As someone who’s regularly burnt by my Xbox Series X controller batteries dying mid-multiplayer match, I also appreciated the buds not dying out during my game time. My tests were pretty consistent with Razer’s advertised battery life, with a more than respectable 30-plus hours of play from a combined earbud and case charge. Of course, mileage will vary depending on RGB and ANC use. My mobile gaming typically takes place at bedtime, so unless I’m attempting to impress my wife or cats, I’m not worried about using the former while playing. That said, even with RGB and ANC activated, you’re good for 20-plus hours.
Quality sound, finicky controls and a cord you won’t lose
Between the flashy lighting effects and low-latency mode, Razer’s latest wireless earbuds might sound like a great fit for gamers and gamers only. But as the Hammerhead’s sound and non-gaming-specific features prove, they also fit the bill for anyone in the market for a new pair of midtier, under-$150 buds.
In terms of sound quality, they delivered crisp, clear audio across various genres and mediums, from the crunchy guitars of my favorite ’80s playlist to the dialogue-heavy exchanges — and mood-setting music — of Netflix’s “Midnight Mass.” The delicate tightrope walk that comes with delivering a game’s music, ambient sound effects and character dialogue was also spot-on, offering noticeably better balance and differentiation than my Cleer Allys.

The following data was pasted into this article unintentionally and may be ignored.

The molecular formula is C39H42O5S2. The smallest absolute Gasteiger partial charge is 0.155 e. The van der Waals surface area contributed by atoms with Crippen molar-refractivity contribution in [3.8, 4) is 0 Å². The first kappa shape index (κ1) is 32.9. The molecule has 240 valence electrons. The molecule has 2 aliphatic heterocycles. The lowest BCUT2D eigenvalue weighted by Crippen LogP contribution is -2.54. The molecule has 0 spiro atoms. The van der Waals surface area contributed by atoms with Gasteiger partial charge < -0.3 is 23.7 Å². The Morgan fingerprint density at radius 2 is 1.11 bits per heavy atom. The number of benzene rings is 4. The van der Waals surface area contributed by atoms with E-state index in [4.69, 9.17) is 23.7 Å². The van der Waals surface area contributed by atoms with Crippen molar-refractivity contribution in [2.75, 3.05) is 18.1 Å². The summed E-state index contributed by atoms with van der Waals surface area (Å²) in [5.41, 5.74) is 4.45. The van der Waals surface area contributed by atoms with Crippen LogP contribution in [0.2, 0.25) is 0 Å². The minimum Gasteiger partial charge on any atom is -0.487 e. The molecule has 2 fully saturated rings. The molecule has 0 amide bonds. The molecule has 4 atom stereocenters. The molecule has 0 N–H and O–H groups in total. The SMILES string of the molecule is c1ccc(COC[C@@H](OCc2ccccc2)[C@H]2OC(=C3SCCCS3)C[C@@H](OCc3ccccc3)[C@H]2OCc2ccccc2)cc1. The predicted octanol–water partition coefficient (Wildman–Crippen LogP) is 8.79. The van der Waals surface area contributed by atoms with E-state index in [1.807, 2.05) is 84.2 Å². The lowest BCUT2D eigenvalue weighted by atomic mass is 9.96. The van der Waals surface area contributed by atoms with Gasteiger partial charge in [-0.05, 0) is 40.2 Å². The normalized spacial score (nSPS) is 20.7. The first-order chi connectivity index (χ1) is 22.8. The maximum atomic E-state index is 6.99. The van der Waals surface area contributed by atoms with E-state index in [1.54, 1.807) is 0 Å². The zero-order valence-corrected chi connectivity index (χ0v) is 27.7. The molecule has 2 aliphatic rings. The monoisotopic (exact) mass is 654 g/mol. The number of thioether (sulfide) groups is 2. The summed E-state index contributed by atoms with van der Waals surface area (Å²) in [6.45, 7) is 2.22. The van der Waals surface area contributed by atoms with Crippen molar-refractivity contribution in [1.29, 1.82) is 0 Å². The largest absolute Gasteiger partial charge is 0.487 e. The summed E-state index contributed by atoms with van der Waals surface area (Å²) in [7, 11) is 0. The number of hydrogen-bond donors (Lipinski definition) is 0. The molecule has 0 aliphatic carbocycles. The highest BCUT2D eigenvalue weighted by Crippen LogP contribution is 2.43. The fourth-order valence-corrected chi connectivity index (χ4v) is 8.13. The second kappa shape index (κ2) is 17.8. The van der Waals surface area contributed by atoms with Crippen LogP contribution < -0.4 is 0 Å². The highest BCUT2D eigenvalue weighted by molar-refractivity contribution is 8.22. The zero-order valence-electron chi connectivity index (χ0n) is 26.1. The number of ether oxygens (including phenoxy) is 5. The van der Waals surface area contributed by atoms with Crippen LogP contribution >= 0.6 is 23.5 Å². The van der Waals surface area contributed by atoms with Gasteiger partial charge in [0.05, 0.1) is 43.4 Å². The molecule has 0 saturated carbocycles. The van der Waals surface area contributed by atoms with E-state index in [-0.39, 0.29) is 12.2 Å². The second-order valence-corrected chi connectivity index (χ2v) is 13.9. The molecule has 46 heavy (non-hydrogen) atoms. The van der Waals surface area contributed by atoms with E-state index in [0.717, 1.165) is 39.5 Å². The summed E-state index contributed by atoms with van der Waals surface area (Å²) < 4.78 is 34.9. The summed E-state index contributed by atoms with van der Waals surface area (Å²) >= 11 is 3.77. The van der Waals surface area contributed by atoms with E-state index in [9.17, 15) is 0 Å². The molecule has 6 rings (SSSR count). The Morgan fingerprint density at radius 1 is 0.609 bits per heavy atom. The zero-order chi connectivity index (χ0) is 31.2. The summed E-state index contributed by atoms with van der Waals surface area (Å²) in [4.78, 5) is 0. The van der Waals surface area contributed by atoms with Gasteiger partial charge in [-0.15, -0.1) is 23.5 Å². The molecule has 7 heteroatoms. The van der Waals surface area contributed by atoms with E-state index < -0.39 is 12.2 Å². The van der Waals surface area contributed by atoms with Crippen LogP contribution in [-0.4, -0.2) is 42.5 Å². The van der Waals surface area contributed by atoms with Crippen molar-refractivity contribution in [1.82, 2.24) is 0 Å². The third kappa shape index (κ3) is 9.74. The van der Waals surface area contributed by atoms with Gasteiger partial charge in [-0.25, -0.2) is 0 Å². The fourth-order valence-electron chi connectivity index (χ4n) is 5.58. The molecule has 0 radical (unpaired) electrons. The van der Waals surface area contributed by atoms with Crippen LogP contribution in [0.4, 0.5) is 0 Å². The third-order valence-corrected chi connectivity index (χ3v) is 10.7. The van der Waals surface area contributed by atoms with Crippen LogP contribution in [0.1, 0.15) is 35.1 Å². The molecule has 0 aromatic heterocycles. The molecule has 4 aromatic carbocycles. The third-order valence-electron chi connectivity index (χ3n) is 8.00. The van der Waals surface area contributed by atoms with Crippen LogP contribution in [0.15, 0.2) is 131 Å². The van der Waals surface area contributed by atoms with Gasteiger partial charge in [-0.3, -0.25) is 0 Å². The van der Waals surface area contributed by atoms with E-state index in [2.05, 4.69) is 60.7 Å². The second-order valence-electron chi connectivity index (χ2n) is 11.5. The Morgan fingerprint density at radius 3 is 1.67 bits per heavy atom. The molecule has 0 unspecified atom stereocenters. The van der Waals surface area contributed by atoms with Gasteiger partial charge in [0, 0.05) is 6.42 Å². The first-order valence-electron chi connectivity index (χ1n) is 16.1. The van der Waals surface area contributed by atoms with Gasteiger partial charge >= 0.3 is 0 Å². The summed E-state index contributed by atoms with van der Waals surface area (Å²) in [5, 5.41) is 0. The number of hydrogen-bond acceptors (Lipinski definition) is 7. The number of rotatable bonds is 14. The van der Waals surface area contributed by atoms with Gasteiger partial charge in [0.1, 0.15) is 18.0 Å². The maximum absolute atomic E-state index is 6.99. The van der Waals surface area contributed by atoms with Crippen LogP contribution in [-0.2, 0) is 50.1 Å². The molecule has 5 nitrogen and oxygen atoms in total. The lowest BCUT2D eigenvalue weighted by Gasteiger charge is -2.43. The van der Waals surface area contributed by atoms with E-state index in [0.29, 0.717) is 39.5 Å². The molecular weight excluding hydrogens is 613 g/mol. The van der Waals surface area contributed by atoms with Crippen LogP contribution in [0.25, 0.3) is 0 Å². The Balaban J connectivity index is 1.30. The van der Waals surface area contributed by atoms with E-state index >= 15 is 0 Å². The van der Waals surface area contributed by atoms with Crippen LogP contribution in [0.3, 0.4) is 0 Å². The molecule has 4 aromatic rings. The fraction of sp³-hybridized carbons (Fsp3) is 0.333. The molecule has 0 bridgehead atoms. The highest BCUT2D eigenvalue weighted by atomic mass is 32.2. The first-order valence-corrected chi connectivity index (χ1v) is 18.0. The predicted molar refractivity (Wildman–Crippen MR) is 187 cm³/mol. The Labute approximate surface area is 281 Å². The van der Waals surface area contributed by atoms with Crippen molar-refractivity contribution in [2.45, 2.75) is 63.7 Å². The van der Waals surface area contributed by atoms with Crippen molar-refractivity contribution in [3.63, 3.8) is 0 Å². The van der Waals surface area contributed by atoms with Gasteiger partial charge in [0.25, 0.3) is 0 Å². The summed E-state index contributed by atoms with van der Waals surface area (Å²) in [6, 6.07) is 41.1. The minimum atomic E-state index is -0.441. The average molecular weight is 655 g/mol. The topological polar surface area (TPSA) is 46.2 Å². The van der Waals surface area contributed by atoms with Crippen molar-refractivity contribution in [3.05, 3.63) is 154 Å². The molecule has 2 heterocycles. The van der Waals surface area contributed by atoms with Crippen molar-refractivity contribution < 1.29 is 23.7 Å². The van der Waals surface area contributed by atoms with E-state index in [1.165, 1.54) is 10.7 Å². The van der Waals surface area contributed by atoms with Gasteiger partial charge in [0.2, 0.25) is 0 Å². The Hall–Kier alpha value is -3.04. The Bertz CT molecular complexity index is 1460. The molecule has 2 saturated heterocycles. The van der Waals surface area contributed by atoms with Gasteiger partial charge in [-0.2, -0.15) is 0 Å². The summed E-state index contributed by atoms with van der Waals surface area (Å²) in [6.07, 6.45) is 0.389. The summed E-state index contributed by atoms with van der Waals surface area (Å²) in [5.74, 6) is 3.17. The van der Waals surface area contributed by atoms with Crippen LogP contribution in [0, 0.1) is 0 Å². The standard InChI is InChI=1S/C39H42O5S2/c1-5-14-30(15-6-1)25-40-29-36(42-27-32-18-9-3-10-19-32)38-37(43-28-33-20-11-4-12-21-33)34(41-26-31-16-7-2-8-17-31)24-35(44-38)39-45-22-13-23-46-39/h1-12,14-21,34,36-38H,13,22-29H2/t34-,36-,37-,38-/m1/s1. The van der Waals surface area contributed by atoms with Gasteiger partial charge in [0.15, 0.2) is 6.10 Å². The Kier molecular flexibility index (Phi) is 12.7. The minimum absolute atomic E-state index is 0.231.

You also have the option to tweak the audio via the Razer app. There are various options, such as Enhanced Clarity, Enhanced Bass and Vocal, as well as a customizable equalizer for those who wanna get wild. It’s pretty standard stuff — and, again, disappointingly separate from the RGB app — but it serves its intended purpose with a simple and intuitive interface.
ANC generally gets the job done but isn’t entirely without gaps. While it adequately squashed the sound of my squeaky ceiling fan, it was no match for my rumbling air conditioner. Outdoors it was similarly spotty, with laughing kids looking like they were starring in a silent film, but louder vehicles pulling me from my metal-fueled vibe. And for what it’s worth, Ambient Mode, which is supposed to let in more outside noise, didn’t offer a drastically different audio experience.